HTC plans to unveil a new augmented and virtual reality headset next month that will bolster its presence in the consumer virtual reality market.
The company doesn’t plan to unveil full details until Jan. 5, when CES takes place.
Some previews of the headset
But HTC’s global head of product, Shen Ye, talked about what the company is aiming to achieve with its new design: a small, lightweight all-in-one headset that promises full virtual and augmented reality.
It’s about leveraging all the advances we’ve made not only in design, but also in technology, and turning it into something that makes sense and appeals to consumers,” Ye says.
Buyers will be able to use the headset for gaming, entertainment, exercise and “even some more powerful uses,” such as productivity and work tools, Ye says.
Go small or go home. pic.twitter.com/PUqqKn4V5E
— HTC VIVE (@htcvive) October 6, 2022
It will have a two-hour battery life, be fully autonomous and support six-degrees-of-freedom controllers and hand tracking.
One of the helmet’s main features will be outward-facing cameras that will transmit a color video stream to users’ screens, enabling mixed reality experiences.
This mixed reality option still seems quite experimental; when I asked what buyers might use it for, Ye pointed to HTC’s ongoing relationships with developers and said that the best use cases would likely emerge after launch.
We’re at a stage where the technology is solid and we’ll start to see some really interesting experiences,” Ye promised.
The upcoming headset is the same one that HTC announced in October with few details. We speculated at the time that it was the successor to the Vive Flow, a consumer-oriented headset introduced last year, but HTC has yet to confirm this.
The company describes the device as applying lessons learned with the Flow and the Vive Focus 3, a high-end business headset.
The combination of virtual and augmented reality puts HTC’s headset on par with Meta’s Quest Pro and Apple’s yet-to-be-announced virtual and augmented reality device.
Color transition was one of the strengths of the recently released Meta Quest Pro, and HTC was cautious about making a direct comparison, but Ye offered a couple of possible differences.
For example, HTC’s new headset will have a depth sensor, something Meta had considered but ultimately ruled out. This could allow for more effective tracking and more sophisticated mapping of the wearer’s physical environment.
Ye claims the headset could have better dynamic range than other color-shifting mixed reality options on the market; he described reading text on a laptop or phone screen through HTC’s cameras, something rarely possible on Meta’s Quest Pro.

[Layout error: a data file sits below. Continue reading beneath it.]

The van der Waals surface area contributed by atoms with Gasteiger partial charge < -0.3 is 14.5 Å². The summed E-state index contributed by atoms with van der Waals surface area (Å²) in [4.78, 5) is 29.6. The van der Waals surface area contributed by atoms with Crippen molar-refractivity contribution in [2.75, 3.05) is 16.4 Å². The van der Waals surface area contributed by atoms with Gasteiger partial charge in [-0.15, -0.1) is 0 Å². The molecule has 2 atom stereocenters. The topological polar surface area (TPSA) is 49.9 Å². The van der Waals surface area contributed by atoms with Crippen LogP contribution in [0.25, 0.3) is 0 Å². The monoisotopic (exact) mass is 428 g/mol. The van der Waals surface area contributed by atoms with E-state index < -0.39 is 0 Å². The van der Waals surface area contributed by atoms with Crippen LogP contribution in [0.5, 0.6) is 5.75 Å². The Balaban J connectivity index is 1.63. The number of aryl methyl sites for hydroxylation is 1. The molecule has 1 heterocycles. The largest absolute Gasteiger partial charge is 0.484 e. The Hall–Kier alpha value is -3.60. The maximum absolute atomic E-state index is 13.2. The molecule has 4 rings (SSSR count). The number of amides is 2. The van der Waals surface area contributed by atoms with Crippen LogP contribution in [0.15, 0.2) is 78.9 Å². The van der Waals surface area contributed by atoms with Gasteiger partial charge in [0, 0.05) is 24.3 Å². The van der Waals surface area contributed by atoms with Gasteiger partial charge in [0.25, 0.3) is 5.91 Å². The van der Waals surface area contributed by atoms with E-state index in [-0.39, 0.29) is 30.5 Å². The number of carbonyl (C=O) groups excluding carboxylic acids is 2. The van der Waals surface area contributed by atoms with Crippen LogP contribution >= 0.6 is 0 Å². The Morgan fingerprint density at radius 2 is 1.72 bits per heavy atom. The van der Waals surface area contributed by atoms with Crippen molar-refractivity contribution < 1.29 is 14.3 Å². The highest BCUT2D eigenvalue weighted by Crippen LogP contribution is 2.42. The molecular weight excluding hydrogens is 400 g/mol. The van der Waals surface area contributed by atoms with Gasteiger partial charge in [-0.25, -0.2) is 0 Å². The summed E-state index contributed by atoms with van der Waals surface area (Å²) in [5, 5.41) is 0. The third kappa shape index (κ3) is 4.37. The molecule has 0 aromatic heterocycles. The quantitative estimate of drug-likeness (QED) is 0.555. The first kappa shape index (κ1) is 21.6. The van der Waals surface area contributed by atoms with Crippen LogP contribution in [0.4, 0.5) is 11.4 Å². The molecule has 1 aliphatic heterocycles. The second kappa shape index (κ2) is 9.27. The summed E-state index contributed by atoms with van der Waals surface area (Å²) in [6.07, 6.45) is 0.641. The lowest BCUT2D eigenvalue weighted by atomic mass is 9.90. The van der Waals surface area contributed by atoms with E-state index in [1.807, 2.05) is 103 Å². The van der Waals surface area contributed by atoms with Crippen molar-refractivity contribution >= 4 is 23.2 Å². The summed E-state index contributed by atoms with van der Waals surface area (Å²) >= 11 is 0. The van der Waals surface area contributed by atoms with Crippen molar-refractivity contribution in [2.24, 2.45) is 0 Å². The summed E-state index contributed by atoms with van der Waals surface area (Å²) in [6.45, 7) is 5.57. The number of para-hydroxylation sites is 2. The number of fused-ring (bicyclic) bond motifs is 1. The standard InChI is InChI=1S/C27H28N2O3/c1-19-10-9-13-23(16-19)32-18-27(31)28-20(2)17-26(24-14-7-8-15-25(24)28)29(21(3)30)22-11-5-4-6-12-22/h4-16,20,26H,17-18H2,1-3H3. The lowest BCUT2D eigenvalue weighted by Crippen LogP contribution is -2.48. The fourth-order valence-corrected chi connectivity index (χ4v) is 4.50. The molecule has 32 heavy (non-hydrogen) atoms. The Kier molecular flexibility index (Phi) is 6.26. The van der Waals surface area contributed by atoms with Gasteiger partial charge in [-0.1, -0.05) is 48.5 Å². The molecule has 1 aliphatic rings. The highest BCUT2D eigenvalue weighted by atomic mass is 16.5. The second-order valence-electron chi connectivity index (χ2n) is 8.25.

Other than that, the new headset seems more full-featured than the Flow, but lighter and less bulky than the Vive Focus 3.
“We’ve managed to make our new headset some of the lightest on the market,” Ye says, although we don’t yet know to what extent.
The image shared by HTC doesn’t show the headset’s strap configuration, but Ye’s mention of working out with it suggests it will be more stable than the Flow, which tended to slide around on my face.
We spent a number of time on ergonomics,” Ye says. “The Flow turned into the primary time we used this goggle format, but we found out from the revel in. And while we see that we are able to improve things we continually do.”
“We are at a time while VR headsets have been vastly sponsored by organizations trying to reap personal facts.”
We don’t know if HTC’s device will feature eye-tracking, another feature that Meta and Apple’s latest headsets rely heavily on.
But when asked, Ye noted that the Vive Focus 3 had eye-tracking as an optional modular upgrade, something HTC often offers for its headsets.
He additionally stated HTC is working on state-of-the-art privateness protections with the intention to prevent absolutely everyone from accessing neighborhood or remote digicam statistics on the brand new headsets, such as an encrypted neighborhood partition that shops the records. At a few point, to be able to be included in the utility you asked us for,” he says.
HTC hopes that what they promised in terms of privacy will help differentiate their headset from Meta’s. While we don’t know how much the headset will cost, Ye hints that it will be expensive compared to the $399 Meta Quest 2.
The Vive Flow launched at $499 and the Focus 3 at $1,300, and we wouldn’t be surprised if the new headset falls somewhere between those two prices.
The Quest 2 has more advantages and a lower price. Meta has funded or acquired many good VR experiences, while HTC has historically lagged in this area, although it has offered some unique options such as the Viveport subscription gaming service.
The new headset will offer standalone VR experiences through Viveport and will be able to connect to a PC wirelessly or via cable to play desktop VR games.
Ye says the goal is to offer a “wide range” of experiences when people pick up the headset.
Last year, HTC temporarily declared itself out of the consumer VR game, at least in part because it didn’t want to compete with Meta’s heavily subsidized headset.
What has changed since then?
First, HTC has released two standalone headsets in quick succession, while increasing its own capabilities. We’ve always had a vision of what we believe is a good experience for consumers,” Ye says.
“We recognize how to build the great technology and now we also realize a way to construct superb-small shape aspect gadgets. It’s this knowledge that allows us to feel ready to do something really exciting.”
It’s worth remembering that Apple and Meta are gearing up to fight for the future of consumer VR, so if HTC wants to join the fray, its window of opportunity could close.
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